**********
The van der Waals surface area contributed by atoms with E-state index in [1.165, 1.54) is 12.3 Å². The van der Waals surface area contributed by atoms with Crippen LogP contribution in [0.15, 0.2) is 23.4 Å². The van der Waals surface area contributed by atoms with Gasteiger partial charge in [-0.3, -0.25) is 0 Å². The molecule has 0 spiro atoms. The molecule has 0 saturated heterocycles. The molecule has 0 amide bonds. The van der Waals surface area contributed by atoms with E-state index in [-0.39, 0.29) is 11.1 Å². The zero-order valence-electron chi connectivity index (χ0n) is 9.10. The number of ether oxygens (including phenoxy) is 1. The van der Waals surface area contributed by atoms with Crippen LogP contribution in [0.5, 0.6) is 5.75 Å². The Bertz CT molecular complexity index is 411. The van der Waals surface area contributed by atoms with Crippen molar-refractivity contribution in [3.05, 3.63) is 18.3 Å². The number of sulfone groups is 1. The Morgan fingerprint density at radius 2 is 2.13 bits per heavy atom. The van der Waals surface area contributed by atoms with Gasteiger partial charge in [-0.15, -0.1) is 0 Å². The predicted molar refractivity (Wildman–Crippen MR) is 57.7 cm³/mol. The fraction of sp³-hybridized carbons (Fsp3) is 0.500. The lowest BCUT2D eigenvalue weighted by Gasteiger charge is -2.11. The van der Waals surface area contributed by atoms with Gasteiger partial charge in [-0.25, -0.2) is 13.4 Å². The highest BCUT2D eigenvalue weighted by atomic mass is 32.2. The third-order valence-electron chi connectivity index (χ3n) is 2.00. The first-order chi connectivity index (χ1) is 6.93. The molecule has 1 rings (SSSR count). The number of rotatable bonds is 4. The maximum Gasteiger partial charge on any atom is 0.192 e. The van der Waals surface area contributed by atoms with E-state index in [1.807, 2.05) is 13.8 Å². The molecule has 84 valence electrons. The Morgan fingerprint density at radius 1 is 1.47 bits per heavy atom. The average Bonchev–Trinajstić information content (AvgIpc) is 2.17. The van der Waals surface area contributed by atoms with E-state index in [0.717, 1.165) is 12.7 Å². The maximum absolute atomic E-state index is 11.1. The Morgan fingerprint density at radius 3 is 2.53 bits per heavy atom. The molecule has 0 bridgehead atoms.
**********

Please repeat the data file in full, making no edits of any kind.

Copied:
The van der Waals surface area contributed by atoms with E-state index in [1.165, 1.54) is 12.3 Å². The van der Waals surface area contributed by atoms with Crippen LogP contribution in [0.15, 0.2) is 23.4 Å². The van der Waals surface area contributed by atoms with Gasteiger partial charge in [-0.3, -0.25) is 0 Å². The molecule has 0 spiro atoms. The molecule has 0 saturated heterocycles. The molecule has 0 amide bonds. The van der Waals surface area contributed by atoms with E-state index in [-0.39, 0.29) is 11.1 Å². The zero-order valence-electron chi connectivity index (χ0n) is 9.10. The number of ether oxygens (including phenoxy) is 1. The van der Waals surface area contributed by atoms with Crippen LogP contribution in [0.5, 0.6) is 5.75 Å². The Bertz CT molecular complexity index is 411. The van der Waals surface area contributed by atoms with Crippen molar-refractivity contribution in [3.05, 3.63) is 18.3 Å². The number of sulfone groups is 1. The Morgan fingerprint density at radius 2 is 2.13 bits per heavy atom. The van der Waals surface area contributed by atoms with Gasteiger partial charge in [-0.15, -0.1) is 0 Å². The predicted molar refractivity (Wildman–Crippen MR) is 57.7 cm³/mol. The fraction of sp³-hybridized carbons (Fsp3) is 0.500. The lowest BCUT2D eigenvalue weighted by Gasteiger charge is -2.11. The van der Waals surface area contributed by atoms with Gasteiger partial charge in [-0.25, -0.2) is 13.4 Å². The highest BCUT2D eigenvalue weighted by atomic mass is 32.2. The third-order valence-electron chi connectivity index (χ3n) is 2.00. The first-order chi connectivity index (χ1) is 6.93. The molecule has 1 rings (SSSR count). The number of rotatable bonds is 4. The maximum Gasteiger partial charge on any atom is 0.192 e. The van der Waals surface area contributed by atoms with E-state index in [1.807, 2.05) is 13.8 Å². The molecule has 84 valence electrons. The Morgan fingerprint density at radius 1 is 1.47 bits per heavy atom. The average Bonchev–Trinajstić information content (AvgIpc) is 2.17. The van der Waals surface area contributed by atoms with E-state index in [0.717, 1.165) is 12.7 Å². The maximum absolute atomic E-state index is 11.1. The Morgan fingerprint density at radius 3 is 2.53 bits per heavy atom. The molecule has 0 bridgehead atoms.